This week didn’t start out in Frantic Mode – we first had to dig out from a 12-inch snow that arrived Sunday. (A huge thank you to the young man who knocked on our door Monday and asked if we needed our driveway shoveled.)
Then on Tuesday, as if to prove exercise is bad for you, I was riding the stationary bike at 6 a.m. prior to my workout with the personal trainer when a partial bridge in my mouth decided to relocate. So – it was pray that the dentist had some space to squeeze me in (he did).
And at work, a situation that had started the previous week was continuing to build, and build some more, until the tsunami arrived on Thursday, and ebbed only slightly by Friday afternoon. I finally had to stop Thursday night (Friday morning?) about 12:15 a.m.; I decided the crisis would be waiting for me when I woke up. It was.
What helped was watching a few Netflix videos and finding a few oases of calm in the online world, like the Saturday Good Reads below.
First, four poems.
Two by Steven Marty Grant at Urbanality, whose poetry always seems to transport me to New York City: Winter in Midtown and God Looks Down.
One by Chris Yokel, whose music I like as much as his poetry: Green Arms (A Good Friday Poem).
And one by Brian Miller, whom I first met at One Stop Poetry when it was going gangbusters and who’s now one of the movers behind dVersePoets: I’ll have the usual.
Am I the only person who reads poetry when things get crazy?
Then over at Slow Church, John Pattison posted a reflection on the novel Silence by Shasaku Endo, in honor of Endo’s birthday. I had read the novel three years ago (and even blogged about it a few times). Pattison’s article is well worth reading.
David Mathis at Desiring God did something unexpected and truly beautiful. He visited and interviewed the 96-year-old theologian Robert Duncan Culver, and came away with The Old Man and His Big Book.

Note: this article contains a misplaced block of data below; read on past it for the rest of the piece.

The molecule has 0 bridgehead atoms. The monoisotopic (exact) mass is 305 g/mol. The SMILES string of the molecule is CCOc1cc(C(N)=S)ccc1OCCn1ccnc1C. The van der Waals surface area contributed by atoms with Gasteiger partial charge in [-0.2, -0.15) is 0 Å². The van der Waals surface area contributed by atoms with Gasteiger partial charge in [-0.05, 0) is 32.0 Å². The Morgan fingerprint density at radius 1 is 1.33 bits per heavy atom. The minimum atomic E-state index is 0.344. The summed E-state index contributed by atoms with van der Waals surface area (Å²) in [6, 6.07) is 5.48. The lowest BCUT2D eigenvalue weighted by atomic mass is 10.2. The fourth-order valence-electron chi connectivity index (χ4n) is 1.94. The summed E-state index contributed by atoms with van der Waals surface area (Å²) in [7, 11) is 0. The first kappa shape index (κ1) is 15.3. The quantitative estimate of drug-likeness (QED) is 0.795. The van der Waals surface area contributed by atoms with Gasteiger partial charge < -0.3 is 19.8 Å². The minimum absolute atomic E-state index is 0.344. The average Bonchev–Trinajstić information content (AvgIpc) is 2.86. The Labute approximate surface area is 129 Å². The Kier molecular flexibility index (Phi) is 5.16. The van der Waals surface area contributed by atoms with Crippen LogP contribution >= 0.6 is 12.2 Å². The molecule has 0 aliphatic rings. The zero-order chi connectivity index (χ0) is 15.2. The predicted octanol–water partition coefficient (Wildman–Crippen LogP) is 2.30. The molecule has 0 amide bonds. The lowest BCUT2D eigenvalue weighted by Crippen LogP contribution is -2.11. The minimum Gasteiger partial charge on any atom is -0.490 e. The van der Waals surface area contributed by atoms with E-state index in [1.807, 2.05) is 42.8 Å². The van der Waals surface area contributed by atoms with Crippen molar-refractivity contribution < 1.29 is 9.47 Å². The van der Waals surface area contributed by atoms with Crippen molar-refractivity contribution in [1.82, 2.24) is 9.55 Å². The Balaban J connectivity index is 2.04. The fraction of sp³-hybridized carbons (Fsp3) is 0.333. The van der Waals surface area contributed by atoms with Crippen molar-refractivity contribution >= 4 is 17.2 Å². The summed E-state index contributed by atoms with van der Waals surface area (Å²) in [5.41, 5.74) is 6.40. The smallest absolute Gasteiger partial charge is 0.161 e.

I was rather awed by Culver and his razor-sharp mind, and I was also awed by something slightly older – a graffiti found during a 19th century excavation of the Palantine Hill in Rome. Tim Challies at Informing the Reforming wrote about it in The History of Christianity in 25 Objects: the Alexamenos Graffito.
I learned something new on Friday. Lyla Lindquist, one of my colleagues over at Tweetspeak Poetry, has more than a slight interest in the Spanish language, and wrote about it in The Poetics of Learning (and Loving) Language.
And then John Blase at The Beautiful Due wrote one of the most original articles I’ve seen about Easter: What Do I Know?
Finally, Greg Sullivan at Sippican Cottage posted a short video the likes of which I’ve never seen. Well, I take that back. I’ve seen the actor Kenneth Branagh do it, but I’ve never seen the “We Happy Few” speech from Henry V by William Shakespeare performed like it is by this young actor.
Photograph by Jean Sander via Public Domain Pictures. Used with permission.